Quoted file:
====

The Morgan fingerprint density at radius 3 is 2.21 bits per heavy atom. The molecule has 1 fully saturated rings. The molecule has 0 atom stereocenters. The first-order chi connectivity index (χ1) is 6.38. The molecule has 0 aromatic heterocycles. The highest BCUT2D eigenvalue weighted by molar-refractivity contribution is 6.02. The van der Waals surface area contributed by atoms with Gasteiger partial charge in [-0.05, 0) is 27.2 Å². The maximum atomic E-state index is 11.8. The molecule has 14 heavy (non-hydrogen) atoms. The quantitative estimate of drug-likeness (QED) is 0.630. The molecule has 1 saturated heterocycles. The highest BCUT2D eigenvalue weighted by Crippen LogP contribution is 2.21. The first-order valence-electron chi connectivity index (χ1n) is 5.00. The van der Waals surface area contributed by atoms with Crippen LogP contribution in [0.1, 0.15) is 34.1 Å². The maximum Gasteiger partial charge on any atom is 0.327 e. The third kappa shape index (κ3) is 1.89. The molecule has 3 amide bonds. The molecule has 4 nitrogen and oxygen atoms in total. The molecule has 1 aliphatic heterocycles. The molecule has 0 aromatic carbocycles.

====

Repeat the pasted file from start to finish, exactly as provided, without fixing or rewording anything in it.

The Morgan fingerprint density at radius 3 is 2.21 bits per heavy atom. The molecule has 1 fully saturated rings. The molecule has 0 atom stereocenters. The first-order chi connectivity index (χ1) is 6.38. The molecule has 0 aromatic heterocycles. The highest BCUT2D eigenvalue weighted by molar-refractivity contribution is 6.02. The van der Waals surface area contributed by atoms with Gasteiger partial charge in [-0.05, 0) is 27.2 Å². The maximum atomic E-state index is 11.8. The molecule has 14 heavy (non-hydrogen) atoms. The quantitative estimate of drug-likeness (QED) is 0.630. The molecule has 1 saturated heterocycles. The highest BCUT2D eigenvalue weighted by Crippen LogP contribution is 2.21. The first-order valence-electron chi connectivity index (χ1n) is 5.00. The van der Waals surface area contributed by atoms with Crippen LogP contribution in [0.1, 0.15) is 34.1 Å². The maximum Gasteiger partial charge on any atom is 0.327 e. The third kappa shape index (κ3) is 1.89. The molecule has 3 amide bonds. The molecule has 4 nitrogen and oxygen atoms in total. The molecule has 1 aliphatic heterocycles. The molecule has 0 aromatic carbocycles.